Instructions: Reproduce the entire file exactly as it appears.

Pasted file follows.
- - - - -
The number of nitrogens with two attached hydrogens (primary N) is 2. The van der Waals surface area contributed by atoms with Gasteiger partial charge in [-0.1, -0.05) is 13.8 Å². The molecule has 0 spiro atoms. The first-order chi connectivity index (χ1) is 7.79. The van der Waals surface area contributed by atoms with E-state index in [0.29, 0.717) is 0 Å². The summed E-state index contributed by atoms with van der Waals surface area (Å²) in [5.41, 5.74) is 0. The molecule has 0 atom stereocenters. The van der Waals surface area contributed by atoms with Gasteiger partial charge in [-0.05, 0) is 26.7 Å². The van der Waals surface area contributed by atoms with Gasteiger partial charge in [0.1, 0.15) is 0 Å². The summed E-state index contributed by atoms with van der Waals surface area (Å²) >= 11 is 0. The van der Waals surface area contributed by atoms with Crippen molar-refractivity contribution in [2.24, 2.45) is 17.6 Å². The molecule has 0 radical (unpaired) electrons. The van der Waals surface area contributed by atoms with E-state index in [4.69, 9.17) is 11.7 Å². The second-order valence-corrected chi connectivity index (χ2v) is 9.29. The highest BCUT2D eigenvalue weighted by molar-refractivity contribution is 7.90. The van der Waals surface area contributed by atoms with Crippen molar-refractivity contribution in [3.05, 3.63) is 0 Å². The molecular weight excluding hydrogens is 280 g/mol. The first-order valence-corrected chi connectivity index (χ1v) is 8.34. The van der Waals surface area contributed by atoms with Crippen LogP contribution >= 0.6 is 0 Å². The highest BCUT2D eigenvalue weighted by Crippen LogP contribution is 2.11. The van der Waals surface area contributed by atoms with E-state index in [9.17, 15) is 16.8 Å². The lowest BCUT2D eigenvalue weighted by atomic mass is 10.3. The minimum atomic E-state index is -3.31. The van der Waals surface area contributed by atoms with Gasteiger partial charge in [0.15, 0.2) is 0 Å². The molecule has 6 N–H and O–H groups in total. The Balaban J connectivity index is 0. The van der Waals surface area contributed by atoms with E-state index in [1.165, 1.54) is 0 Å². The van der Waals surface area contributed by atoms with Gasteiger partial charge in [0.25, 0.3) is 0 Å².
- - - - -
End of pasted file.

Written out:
The number of nitrogens with two attached hydrogens (primary N) is 2. The van der Waals surface area contributed by atoms with Gasteiger partial charge in [-0.1, -0.05) is 13.8 Å². The molecule has 0 spiro atoms. The first-order chi connectivity index (χ1) is 7.79. The van der Waals surface area contributed by atoms with E-state index in [0.29, 0.717) is 0 Å². The summed E-state index contributed by atoms with van der Waals surface area (Å²) in [5.41, 5.74) is 0. The molecule has 0 atom stereocenters. The van der Waals surface area contributed by atoms with Gasteiger partial charge in [-0.05, 0) is 26.7 Å². The van der Waals surface area contributed by atoms with Gasteiger partial charge in [0.1, 0.15) is 0 Å². The summed E-state index contributed by atoms with van der Waals surface area (Å²) >= 11 is 0. The van der Waals surface area contributed by atoms with Crippen molar-refractivity contribution in [2.24, 2.45) is 17.6 Å². The molecule has 0 radical (unpaired) electrons. The van der Waals surface area contributed by atoms with E-state index in [4.69, 9.17) is 11.7 Å². The second-order valence-corrected chi connectivity index (χ2v) is 9.29. The highest BCUT2D eigenvalue weighted by molar-refractivity contribution is 7.90. The van der Waals surface area contributed by atoms with Crippen molar-refractivity contribution in [3.05, 3.63) is 0 Å². The molecular weight excluding hydrogens is 280 g/mol. The first-order valence-corrected chi connectivity index (χ1v) is 8.34. The van der Waals surface area contributed by atoms with Crippen LogP contribution >= 0.6 is 0 Å². The highest BCUT2D eigenvalue weighted by Crippen LogP contribution is 2.11. The van der Waals surface area contributed by atoms with E-state index in [9.17, 15) is 16.8 Å². The lowest BCUT2D eigenvalue weighted by atomic mass is 10.3. The minimum atomic E-state index is -3.31. The van der Waals surface area contributed by atoms with Gasteiger partial charge in [0.15, 0.2) is 0 Å². The molecule has 6 N–H and O–H groups in total. The Balaban J connectivity index is 0. The van der Waals surface area contributed by atoms with E-state index in [1.165, 1.54) is 0 Å². The van der Waals surface area contributed by atoms with Gasteiger partial charge in [0.25, 0.3) is 0 Å².